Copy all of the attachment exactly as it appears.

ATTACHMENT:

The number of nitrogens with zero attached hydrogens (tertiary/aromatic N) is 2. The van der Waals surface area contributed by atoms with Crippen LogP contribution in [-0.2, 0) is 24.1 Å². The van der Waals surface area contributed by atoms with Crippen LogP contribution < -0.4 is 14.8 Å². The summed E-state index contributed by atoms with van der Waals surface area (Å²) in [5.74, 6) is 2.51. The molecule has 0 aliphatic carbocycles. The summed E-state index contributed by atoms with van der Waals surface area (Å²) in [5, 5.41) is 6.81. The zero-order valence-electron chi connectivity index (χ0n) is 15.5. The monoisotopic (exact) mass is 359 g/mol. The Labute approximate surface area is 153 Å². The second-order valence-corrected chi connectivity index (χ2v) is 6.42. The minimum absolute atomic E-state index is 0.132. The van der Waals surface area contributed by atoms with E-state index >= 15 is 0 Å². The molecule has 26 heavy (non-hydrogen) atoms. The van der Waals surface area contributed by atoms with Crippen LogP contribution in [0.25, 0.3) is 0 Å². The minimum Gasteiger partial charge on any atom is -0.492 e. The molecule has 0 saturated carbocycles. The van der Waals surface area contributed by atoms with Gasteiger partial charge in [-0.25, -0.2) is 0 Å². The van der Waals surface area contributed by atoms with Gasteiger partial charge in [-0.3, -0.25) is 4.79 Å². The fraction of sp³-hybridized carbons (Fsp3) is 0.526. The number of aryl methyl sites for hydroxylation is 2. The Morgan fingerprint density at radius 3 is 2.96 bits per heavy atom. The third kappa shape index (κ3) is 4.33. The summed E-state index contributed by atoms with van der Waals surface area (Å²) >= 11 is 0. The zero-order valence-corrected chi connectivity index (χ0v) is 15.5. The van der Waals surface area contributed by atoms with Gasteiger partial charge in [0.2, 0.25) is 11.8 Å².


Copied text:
The number of nitrogens with zero attached hydrogens (tertiary/aromatic N) is 2. The van der Waals surface area contributed by atoms with Crippen LogP contribution in [-0.2, 0) is 24.1 Å². The van der Waals surface area contributed by atoms with Crippen LogP contribution < -0.4 is 14.8 Å². The summed E-state index contributed by atoms with van der Waals surface area (Å²) in [5.74, 6) is 2.51. The molecule has 0 aliphatic carbocycles. The summed E-state index contributed by atoms with van der Waals surface area (Å²) in [5, 5.41) is 6.81. The zero-order valence-electron chi connectivity index (χ0n) is 15.5. The monoisotopic (exact) mass is 359 g/mol. The Labute approximate surface area is 153 Å². The second-order valence-corrected chi connectivity index (χ2v) is 6.42. The minimum absolute atomic E-state index is 0.132. The van der Waals surface area contributed by atoms with E-state index >= 15 is 0 Å². The molecule has 26 heavy (non-hydrogen) atoms. The van der Waals surface area contributed by atoms with Crippen LogP contribution in [0.25, 0.3) is 0 Å². The minimum Gasteiger partial charge on any atom is -0.492 e. The molecule has 0 saturated carbocycles. The van der Waals surface area contributed by atoms with Gasteiger partial charge in [-0.25, -0.2) is 0 Å². The van der Waals surface area contributed by atoms with Gasteiger partial charge in [-0.3, -0.25) is 4.79 Å². The fraction of sp³-hybridized carbons (Fsp3) is 0.526. The number of aryl methyl sites for hydroxylation is 2. The Morgan fingerprint density at radius 3 is 2.96 bits per heavy atom. The third kappa shape index (κ3) is 4.33. The summed E-state index contributed by atoms with van der Waals surface area (Å²) >= 11 is 0. The zero-order valence-corrected chi connectivity index (χ0v) is 15.5. The van der Waals surface area contributed by atoms with Gasteiger partial charge in [0.2, 0.25) is 11.8 Å².